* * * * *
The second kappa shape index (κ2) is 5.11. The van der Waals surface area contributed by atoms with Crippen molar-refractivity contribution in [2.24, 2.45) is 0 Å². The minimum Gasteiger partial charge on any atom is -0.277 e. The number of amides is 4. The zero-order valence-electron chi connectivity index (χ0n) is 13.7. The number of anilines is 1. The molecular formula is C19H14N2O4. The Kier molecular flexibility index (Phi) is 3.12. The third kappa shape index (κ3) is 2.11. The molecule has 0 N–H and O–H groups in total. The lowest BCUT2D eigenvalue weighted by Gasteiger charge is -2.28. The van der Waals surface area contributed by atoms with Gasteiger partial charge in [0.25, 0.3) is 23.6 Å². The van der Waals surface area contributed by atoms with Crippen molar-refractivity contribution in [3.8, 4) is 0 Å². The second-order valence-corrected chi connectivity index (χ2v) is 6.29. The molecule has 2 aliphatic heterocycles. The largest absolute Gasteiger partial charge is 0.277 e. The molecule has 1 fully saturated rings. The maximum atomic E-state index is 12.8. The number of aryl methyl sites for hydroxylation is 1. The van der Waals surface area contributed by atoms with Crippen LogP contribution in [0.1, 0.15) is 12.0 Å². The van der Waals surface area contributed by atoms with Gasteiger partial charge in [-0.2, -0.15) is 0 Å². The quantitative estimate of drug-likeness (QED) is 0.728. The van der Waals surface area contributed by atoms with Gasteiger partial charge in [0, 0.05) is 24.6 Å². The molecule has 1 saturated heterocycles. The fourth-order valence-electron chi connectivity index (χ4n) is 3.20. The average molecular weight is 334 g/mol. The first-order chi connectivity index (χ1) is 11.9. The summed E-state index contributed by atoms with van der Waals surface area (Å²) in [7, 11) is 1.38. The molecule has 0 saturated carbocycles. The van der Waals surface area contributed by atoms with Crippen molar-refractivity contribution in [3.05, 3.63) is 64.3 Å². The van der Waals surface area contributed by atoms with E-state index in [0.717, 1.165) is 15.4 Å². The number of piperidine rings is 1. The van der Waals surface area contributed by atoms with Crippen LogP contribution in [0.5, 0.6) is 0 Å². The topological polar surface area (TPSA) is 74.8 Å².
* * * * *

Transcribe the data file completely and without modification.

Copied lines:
The second kappa shape index (κ2) is 5.11. The van der Waals surface area contributed by atoms with Crippen molar-refractivity contribution in [2.24, 2.45) is 0 Å². The minimum Gasteiger partial charge on any atom is -0.277 e. The number of amides is 4. The zero-order valence-electron chi connectivity index (χ0n) is 13.7. The number of anilines is 1. The molecular formula is C19H14N2O4. The Kier molecular flexibility index (Phi) is 3.12. The third kappa shape index (κ3) is 2.11. The molecule has 0 N–H and O–H groups in total. The lowest BCUT2D eigenvalue weighted by Gasteiger charge is -2.28. The van der Waals surface area contributed by atoms with Gasteiger partial charge in [0.25, 0.3) is 23.6 Å². The van der Waals surface area contributed by atoms with Crippen molar-refractivity contribution in [3.8, 4) is 0 Å². The second-order valence-corrected chi connectivity index (χ2v) is 6.29. The molecule has 2 aliphatic heterocycles. The largest absolute Gasteiger partial charge is 0.277 e. The molecule has 1 fully saturated rings. The maximum atomic E-state index is 12.8. The number of aryl methyl sites for hydroxylation is 1. The van der Waals surface area contributed by atoms with Crippen LogP contribution in [0.1, 0.15) is 12.0 Å². The van der Waals surface area contributed by atoms with Gasteiger partial charge in [-0.2, -0.15) is 0 Å². The quantitative estimate of drug-likeness (QED) is 0.728. The van der Waals surface area contributed by atoms with Gasteiger partial charge in [0, 0.05) is 24.6 Å². The molecule has 1 saturated heterocycles. The fourth-order valence-electron chi connectivity index (χ4n) is 3.20. The average molecular weight is 334 g/mol. The first-order chi connectivity index (χ1) is 11.9. The summed E-state index contributed by atoms with van der Waals surface area (Å²) in [7, 11) is 1.38. The molecule has 0 saturated carbocycles. The van der Waals surface area contributed by atoms with Crippen molar-refractivity contribution in [3.05, 3.63) is 64.3 Å². The van der Waals surface area contributed by atoms with E-state index in [0.717, 1.165) is 15.4 Å². The number of piperidine rings is 1. The van der Waals surface area contributed by atoms with Crippen LogP contribution in [0.5, 0.6) is 0 Å². The topological polar surface area (TPSA) is 74.8 Å².